Even for people who've never even been to Montana the books provide an unforgettable portrait of Big Sky Country.

And if you live here? Well, Ivan Doig remains the modern master of the Montana novel.

However, what about the stories surrounding the man himself? Tonight we're finally going to get a peek "behind the curtain" as the long-awaited documentary on the acclaimed late author makes its World Premiere at the Big Sky Documentary Film Festival.

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"Ivan Doig: Landscapes of a Western Mind" is a 57-minute, intimate look at the man who passed away in 2015. Produced by filmmaker Nic Davis of Bozeman and written by Davis and Marguerite H. Nocchi, the film is a joint production of 4:08 Productions of Montana PBS.

Doig was a third-generation Montana who was able to wrap amazing stories around versions of his own family's experiences but also tells the broader tale of a country in transition. Born in White Sulphur Springs, it was his boyhood years growing up on the Rocky Mountain Front that informed his interpretation, and love, of a Montana that was beginning to vanish even then.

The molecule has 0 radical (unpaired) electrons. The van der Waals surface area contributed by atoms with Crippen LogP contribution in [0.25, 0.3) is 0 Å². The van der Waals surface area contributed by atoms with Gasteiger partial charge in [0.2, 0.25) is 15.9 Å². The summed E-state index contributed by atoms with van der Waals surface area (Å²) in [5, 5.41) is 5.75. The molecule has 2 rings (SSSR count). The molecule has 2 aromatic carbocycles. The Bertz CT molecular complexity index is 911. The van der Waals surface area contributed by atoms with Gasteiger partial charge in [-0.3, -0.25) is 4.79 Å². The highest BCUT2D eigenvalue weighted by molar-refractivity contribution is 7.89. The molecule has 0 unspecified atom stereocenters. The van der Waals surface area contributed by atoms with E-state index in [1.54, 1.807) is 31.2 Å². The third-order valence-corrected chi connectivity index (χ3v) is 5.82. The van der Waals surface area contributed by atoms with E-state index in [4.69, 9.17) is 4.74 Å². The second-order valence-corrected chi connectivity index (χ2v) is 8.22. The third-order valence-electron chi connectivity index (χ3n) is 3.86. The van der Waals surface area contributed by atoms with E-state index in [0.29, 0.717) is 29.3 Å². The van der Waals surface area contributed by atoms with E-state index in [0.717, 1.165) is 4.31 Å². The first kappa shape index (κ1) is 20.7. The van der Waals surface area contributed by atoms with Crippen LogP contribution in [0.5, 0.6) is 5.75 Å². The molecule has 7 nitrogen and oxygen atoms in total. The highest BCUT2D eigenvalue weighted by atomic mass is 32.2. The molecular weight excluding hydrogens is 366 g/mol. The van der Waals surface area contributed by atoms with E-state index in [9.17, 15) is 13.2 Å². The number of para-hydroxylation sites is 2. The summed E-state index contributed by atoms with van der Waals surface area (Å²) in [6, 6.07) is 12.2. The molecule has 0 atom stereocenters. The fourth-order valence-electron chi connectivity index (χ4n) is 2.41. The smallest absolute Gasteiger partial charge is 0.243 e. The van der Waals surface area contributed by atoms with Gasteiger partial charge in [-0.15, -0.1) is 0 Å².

From landmark volumes like "This House of Sky" to the "McCaskill trilogy" and his final published work, "Last Bus to Wisdom", Doig's spare, but colorful depictions of his characters reflect the country and people he loved. But they also have created a record of a Montana becoming more distant with each passing year.

Tonight's screening at the Wilma Theater starts at 8:00 pm. And unlike some other films, the Doig doc will not be available to stream online afterward. You can purchase tickets at the Big Sky Documentary Film Festival website.

LOOK: Historic 2022 Flooding in Southern Montana Not Soon to Be Forgotten

Widespread flooding wiped out roads, bridges, buildings, and powerlines throughout riverside communities from Yellowstone National Park and Paradise Valley to Red Lodge. The Yellowstone River winding through Billings crested Tuesday, June 14, 2022. At 11:30 a.m. the National Weather Service in Billings reported the river rose above flood stage and was forecasted to hit 14.7 feet, nearly hitting the 15-foot record set in 1997.

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